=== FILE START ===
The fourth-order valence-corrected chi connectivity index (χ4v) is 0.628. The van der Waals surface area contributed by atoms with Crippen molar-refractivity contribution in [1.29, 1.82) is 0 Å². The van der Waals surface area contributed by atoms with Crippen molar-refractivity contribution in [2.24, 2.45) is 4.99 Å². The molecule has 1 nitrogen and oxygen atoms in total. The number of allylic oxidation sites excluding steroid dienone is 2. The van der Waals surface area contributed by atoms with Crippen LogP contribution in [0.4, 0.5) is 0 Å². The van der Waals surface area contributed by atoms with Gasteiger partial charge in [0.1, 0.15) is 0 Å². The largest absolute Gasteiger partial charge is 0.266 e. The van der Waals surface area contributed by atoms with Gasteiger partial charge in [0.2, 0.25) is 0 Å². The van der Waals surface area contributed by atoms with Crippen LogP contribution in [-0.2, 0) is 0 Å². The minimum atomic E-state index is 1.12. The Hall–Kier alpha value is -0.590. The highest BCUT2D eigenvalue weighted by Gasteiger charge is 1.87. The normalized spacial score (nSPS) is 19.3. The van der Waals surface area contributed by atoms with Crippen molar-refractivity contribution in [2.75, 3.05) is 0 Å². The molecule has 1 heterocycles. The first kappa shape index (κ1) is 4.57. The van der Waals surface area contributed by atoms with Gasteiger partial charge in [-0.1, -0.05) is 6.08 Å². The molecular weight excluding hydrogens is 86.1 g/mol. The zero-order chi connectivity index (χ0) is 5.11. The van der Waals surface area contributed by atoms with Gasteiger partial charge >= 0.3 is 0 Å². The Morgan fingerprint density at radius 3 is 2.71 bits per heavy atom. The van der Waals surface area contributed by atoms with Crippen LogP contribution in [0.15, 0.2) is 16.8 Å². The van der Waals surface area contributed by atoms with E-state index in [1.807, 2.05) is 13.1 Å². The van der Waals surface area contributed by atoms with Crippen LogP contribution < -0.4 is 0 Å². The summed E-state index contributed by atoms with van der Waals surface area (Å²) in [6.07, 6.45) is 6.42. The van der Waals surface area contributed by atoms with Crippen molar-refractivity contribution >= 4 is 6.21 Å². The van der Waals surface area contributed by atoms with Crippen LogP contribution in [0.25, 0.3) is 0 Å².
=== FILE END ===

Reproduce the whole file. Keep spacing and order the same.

The fourth-order valence-corrected chi connectivity index (χ4v) is 0.628. The van der Waals surface area contributed by atoms with Crippen molar-refractivity contribution in [1.29, 1.82) is 0 Å². The van der Waals surface area contributed by atoms with Crippen molar-refractivity contribution in [2.24, 2.45) is 4.99 Å². The molecule has 1 nitrogen and oxygen atoms in total. The number of allylic oxidation sites excluding steroid dienone is 2. The van der Waals surface area contributed by atoms with Crippen LogP contribution in [0.4, 0.5) is 0 Å². The van der Waals surface area contributed by atoms with Gasteiger partial charge in [0.1, 0.15) is 0 Å². The largest absolute Gasteiger partial charge is 0.266 e. The van der Waals surface area contributed by atoms with Gasteiger partial charge in [0.2, 0.25) is 0 Å². The van der Waals surface area contributed by atoms with Crippen LogP contribution in [-0.2, 0) is 0 Å². The minimum atomic E-state index is 1.12. The Hall–Kier alpha value is -0.590. The highest BCUT2D eigenvalue weighted by Gasteiger charge is 1.87. The normalized spacial score (nSPS) is 19.3. The van der Waals surface area contributed by atoms with Crippen molar-refractivity contribution in [2.75, 3.05) is 0 Å². The molecule has 1 heterocycles. The first kappa shape index (κ1) is 4.57. The van der Waals surface area contributed by atoms with Gasteiger partial charge in [-0.1, -0.05) is 6.08 Å². The molecular weight excluding hydrogens is 86.1 g/mol. The zero-order chi connectivity index (χ0) is 5.11. The van der Waals surface area contributed by atoms with Gasteiger partial charge >= 0.3 is 0 Å². The Morgan fingerprint density at radius 3 is 2.71 bits per heavy atom. The van der Waals surface area contributed by atoms with Crippen LogP contribution in [0.15, 0.2) is 16.8 Å². The van der Waals surface area contributed by atoms with E-state index in [1.807, 2.05) is 13.1 Å². The van der Waals surface area contributed by atoms with Crippen LogP contribution < -0.4 is 0 Å². The summed E-state index contributed by atoms with van der Waals surface area (Å²) in [6.07, 6.45) is 6.42. The van der Waals surface area contributed by atoms with Crippen molar-refractivity contribution >= 4 is 6.21 Å². The van der Waals surface area contributed by atoms with Crippen LogP contribution in [0.25, 0.3) is 0 Å².